The recent news on Toys “R” Us and their impending closures of 180 locations only added to the sea of closure news we’ve been swimming in these past two months and will likely continue to float through this first quarter of 2018 despite the strong holiday shopping season we saw at the end of last year.
As the numbers continue to come in, retailers will make tough decisions on how to handle their cost expenditures against revenue streams.
Unlike some recent retail bankruptcies for concepts that have struggled with relevancy issues, the challenges faced by Toys “R” Us were more about leveraged buyout debt. As the only remaining national toy store chain, they have not been immune to the challenges posed by newCommerce and discounters like Walmart, but their moderate decline in sales, combined with a high level of debt led to their filing.
Relevancy was not the issue here and that is one of the reasons why they were able to restructure and survive bankruptcy.
Toys “R” Us has a strong mixed property-type portfolio, which in their current situation has allowed them to make smart decisions on which locations will continue to thrive and which they should eliminate moving forward. Their store closure choices will affect a range of property types, as well as some stand-alone suburban and urban locations, but the greatest impact will be on Power Centers. Most of the announced store closures are leased by the company although a few are owned real estate properties.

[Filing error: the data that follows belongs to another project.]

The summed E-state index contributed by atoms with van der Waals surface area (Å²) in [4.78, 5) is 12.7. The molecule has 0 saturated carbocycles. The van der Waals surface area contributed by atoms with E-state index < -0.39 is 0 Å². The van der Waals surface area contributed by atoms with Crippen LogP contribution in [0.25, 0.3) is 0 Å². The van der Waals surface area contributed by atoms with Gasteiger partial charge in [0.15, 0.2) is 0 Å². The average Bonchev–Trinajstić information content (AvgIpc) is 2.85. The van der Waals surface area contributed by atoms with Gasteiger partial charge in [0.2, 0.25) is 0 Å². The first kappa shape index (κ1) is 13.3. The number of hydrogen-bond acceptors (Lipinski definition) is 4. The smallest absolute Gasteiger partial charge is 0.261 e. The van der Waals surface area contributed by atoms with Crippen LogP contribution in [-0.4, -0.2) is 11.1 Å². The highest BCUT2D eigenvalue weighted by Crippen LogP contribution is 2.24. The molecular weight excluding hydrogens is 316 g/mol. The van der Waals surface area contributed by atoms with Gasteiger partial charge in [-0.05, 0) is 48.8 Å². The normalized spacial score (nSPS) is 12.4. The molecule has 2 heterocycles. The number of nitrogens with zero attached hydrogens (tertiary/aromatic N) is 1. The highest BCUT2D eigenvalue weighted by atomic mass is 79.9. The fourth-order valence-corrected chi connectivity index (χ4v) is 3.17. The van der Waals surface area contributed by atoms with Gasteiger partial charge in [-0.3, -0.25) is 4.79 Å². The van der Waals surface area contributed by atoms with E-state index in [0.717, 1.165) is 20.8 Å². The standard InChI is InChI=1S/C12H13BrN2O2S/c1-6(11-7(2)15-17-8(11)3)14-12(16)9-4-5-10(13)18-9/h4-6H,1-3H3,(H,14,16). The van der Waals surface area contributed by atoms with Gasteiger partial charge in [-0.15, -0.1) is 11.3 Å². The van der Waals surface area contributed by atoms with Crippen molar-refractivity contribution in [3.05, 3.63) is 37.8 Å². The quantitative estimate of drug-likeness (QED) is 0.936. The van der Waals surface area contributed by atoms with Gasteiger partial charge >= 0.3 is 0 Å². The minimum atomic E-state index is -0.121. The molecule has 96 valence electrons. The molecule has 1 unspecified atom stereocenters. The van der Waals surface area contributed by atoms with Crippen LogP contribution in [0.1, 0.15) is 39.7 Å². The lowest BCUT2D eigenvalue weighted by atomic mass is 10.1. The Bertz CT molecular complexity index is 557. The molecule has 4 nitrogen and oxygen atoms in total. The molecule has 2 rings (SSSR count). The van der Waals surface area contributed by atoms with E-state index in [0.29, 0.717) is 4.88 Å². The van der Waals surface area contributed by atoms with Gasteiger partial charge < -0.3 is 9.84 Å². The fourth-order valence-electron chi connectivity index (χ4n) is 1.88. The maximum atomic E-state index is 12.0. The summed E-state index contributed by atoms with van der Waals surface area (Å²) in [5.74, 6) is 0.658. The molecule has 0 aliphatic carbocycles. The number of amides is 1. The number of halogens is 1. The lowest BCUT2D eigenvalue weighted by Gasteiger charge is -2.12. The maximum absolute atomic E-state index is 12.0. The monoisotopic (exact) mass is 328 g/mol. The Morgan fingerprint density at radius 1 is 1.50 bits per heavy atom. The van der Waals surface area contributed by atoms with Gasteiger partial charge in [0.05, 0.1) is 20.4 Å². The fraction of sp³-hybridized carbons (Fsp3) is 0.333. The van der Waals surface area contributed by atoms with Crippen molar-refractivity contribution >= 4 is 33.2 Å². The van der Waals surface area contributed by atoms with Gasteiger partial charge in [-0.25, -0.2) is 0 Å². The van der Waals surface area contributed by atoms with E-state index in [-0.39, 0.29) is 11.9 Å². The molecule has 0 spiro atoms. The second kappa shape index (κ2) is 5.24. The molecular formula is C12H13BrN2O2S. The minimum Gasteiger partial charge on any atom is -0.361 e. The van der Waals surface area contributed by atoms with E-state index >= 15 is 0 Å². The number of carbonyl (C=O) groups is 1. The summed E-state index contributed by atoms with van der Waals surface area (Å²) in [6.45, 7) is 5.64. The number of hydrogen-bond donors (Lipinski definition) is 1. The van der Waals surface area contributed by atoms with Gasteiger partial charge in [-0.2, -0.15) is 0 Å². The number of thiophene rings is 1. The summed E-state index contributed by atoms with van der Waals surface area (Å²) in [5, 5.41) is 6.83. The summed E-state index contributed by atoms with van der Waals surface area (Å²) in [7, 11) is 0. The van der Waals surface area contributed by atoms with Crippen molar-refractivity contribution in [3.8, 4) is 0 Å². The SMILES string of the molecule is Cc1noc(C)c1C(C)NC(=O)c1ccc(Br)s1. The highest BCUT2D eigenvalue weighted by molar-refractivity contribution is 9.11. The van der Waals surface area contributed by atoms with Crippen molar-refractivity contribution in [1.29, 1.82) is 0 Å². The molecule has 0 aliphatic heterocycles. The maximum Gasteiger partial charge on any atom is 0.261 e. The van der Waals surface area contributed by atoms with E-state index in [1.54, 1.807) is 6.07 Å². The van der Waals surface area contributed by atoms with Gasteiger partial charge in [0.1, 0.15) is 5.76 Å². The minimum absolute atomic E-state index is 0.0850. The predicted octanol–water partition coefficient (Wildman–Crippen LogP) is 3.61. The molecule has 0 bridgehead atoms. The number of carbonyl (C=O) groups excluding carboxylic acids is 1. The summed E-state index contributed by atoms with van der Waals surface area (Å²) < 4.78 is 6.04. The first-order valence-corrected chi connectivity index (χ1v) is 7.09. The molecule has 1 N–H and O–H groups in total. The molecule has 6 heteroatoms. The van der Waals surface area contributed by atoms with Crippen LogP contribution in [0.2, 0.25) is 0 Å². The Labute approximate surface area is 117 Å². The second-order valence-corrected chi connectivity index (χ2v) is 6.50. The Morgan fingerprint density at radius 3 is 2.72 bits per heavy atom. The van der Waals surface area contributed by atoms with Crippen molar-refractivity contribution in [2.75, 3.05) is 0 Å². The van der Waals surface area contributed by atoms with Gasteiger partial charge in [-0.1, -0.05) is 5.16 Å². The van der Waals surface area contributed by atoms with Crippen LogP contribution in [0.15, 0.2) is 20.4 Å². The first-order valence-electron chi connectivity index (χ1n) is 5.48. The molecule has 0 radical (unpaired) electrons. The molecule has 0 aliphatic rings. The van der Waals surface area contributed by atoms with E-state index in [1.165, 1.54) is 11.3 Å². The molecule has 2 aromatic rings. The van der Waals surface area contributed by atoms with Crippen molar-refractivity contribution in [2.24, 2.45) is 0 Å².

Toys “R” Us’ Class B larger box locations, (50,000 SF and above) are looking to reduce their overall footprint, which may be more challenging for landlords to fill. We are seeing there to be a fair amount of grocery interest, even if some players like Lidl are downgrading expansion plans from aggressive to just strong. So while in the short term it may feel difficult to lease these larger spaces, we don’t anticipate being too many issues in the long term for larger space.
But definitely still more difficult than the smaller Class B junior boxes out there.
Overall, Toys “R” Us’ store closure rule will be “the smaller the footprint, the easier it will be to lease” after the company high-tails it out of these projects to make way for more efficient sales.
The fact that Toys R Us’ portfolio consists of very few challenged properties overall will also be a huge benefit as landlords aim to recalculate space usage and minimize vacancies in an evolving retail climate.
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